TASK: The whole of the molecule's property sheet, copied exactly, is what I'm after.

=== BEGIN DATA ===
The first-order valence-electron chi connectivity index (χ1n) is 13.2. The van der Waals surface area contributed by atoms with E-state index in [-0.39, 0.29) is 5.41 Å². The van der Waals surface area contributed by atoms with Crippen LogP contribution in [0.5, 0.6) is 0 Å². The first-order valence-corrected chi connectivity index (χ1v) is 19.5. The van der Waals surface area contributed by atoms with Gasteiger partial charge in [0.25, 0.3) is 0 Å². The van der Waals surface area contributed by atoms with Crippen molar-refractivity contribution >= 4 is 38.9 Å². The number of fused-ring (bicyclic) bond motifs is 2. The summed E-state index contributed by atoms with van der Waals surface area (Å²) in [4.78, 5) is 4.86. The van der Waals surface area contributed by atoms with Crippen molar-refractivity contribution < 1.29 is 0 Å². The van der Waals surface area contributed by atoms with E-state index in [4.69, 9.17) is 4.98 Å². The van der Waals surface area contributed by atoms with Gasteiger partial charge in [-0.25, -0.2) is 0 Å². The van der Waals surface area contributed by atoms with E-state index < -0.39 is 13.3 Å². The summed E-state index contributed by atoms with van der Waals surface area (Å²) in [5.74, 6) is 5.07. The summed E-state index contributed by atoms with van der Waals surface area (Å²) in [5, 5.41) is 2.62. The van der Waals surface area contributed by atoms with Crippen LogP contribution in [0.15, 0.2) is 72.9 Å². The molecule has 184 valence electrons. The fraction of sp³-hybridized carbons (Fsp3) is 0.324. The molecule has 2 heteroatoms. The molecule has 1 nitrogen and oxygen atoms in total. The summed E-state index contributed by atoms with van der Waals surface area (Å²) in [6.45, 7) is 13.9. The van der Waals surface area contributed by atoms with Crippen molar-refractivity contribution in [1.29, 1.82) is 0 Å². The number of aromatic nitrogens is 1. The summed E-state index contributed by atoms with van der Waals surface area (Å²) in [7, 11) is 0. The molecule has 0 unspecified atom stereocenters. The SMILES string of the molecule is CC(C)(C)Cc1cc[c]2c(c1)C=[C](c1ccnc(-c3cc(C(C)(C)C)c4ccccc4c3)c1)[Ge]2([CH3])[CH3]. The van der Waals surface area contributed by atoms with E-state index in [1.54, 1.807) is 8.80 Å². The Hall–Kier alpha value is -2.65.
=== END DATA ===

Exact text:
The first-order valence-electron chi connectivity index (χ1n) is 13.2. The van der Waals surface area contributed by atoms with E-state index in [-0.39, 0.29) is 5.41 Å². The van der Waals surface area contributed by atoms with Crippen LogP contribution in [0.5, 0.6) is 0 Å². The first-order valence-corrected chi connectivity index (χ1v) is 19.5. The van der Waals surface area contributed by atoms with Gasteiger partial charge in [0.25, 0.3) is 0 Å². The van der Waals surface area contributed by atoms with Crippen molar-refractivity contribution >= 4 is 38.9 Å². The number of fused-ring (bicyclic) bond motifs is 2. The summed E-state index contributed by atoms with van der Waals surface area (Å²) in [4.78, 5) is 4.86. The van der Waals surface area contributed by atoms with Crippen molar-refractivity contribution < 1.29 is 0 Å². The van der Waals surface area contributed by atoms with E-state index in [4.69, 9.17) is 4.98 Å². The van der Waals surface area contributed by atoms with Gasteiger partial charge in [-0.25, -0.2) is 0 Å². The van der Waals surface area contributed by atoms with E-state index < -0.39 is 13.3 Å². The summed E-state index contributed by atoms with van der Waals surface area (Å²) in [5.74, 6) is 5.07. The summed E-state index contributed by atoms with van der Waals surface area (Å²) in [5, 5.41) is 2.62. The van der Waals surface area contributed by atoms with Crippen LogP contribution in [0.15, 0.2) is 72.9 Å². The molecule has 184 valence electrons. The fraction of sp³-hybridized carbons (Fsp3) is 0.324. The molecule has 2 heteroatoms. The molecule has 1 nitrogen and oxygen atoms in total. The summed E-state index contributed by atoms with van der Waals surface area (Å²) in [6.45, 7) is 13.9. The van der Waals surface area contributed by atoms with Crippen molar-refractivity contribution in [1.29, 1.82) is 0 Å². The number of aromatic nitrogens is 1. The summed E-state index contributed by atoms with van der Waals surface area (Å²) in [7, 11) is 0. The molecule has 0 unspecified atom stereocenters. The SMILES string of the molecule is CC(C)(C)Cc1cc[c]2c(c1)C=[C](c1ccnc(-c3cc(C(C)(C)C)c4ccccc4c3)c1)[Ge]2([CH3])[CH3]. The van der Waals surface area contributed by atoms with E-state index in [1.54, 1.807) is 8.80 Å². The Hall–Kier alpha value is -2.65.